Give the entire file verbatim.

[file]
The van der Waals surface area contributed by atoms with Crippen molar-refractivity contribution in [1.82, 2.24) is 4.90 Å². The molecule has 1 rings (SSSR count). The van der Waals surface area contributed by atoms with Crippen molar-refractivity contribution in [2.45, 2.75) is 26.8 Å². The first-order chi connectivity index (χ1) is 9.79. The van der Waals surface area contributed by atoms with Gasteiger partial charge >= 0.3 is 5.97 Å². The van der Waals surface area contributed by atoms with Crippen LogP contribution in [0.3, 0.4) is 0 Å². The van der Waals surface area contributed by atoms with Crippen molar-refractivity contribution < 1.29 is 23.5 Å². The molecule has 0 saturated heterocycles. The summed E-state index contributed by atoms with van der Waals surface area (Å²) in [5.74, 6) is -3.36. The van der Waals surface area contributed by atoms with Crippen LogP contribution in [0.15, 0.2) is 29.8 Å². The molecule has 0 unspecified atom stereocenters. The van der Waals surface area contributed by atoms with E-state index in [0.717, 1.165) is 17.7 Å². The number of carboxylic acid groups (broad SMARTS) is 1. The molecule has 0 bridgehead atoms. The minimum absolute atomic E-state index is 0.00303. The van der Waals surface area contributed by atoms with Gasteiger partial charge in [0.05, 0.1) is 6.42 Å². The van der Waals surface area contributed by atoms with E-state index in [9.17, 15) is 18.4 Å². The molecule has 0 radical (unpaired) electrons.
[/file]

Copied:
The van der Waals surface area contributed by atoms with Crippen molar-refractivity contribution in [1.82, 2.24) is 4.90 Å². The molecule has 1 rings (SSSR count). The van der Waals surface area contributed by atoms with Crippen molar-refractivity contribution in [2.45, 2.75) is 26.8 Å². The first-order chi connectivity index (χ1) is 9.79. The van der Waals surface area contributed by atoms with Gasteiger partial charge >= 0.3 is 5.97 Å². The van der Waals surface area contributed by atoms with Crippen LogP contribution in [0.3, 0.4) is 0 Å². The van der Waals surface area contributed by atoms with Crippen molar-refractivity contribution < 1.29 is 23.5 Å². The molecule has 0 saturated heterocycles. The summed E-state index contributed by atoms with van der Waals surface area (Å²) in [5.74, 6) is -3.36. The van der Waals surface area contributed by atoms with Crippen LogP contribution in [0.15, 0.2) is 29.8 Å². The molecule has 0 unspecified atom stereocenters. The van der Waals surface area contributed by atoms with E-state index in [0.717, 1.165) is 17.7 Å². The number of carboxylic acid groups (broad SMARTS) is 1. The molecule has 0 bridgehead atoms. The minimum absolute atomic E-state index is 0.00303. The van der Waals surface area contributed by atoms with Gasteiger partial charge in [0.05, 0.1) is 6.42 Å². The van der Waals surface area contributed by atoms with E-state index in [9.17, 15) is 18.4 Å². The molecule has 0 radical (unpaired) electrons.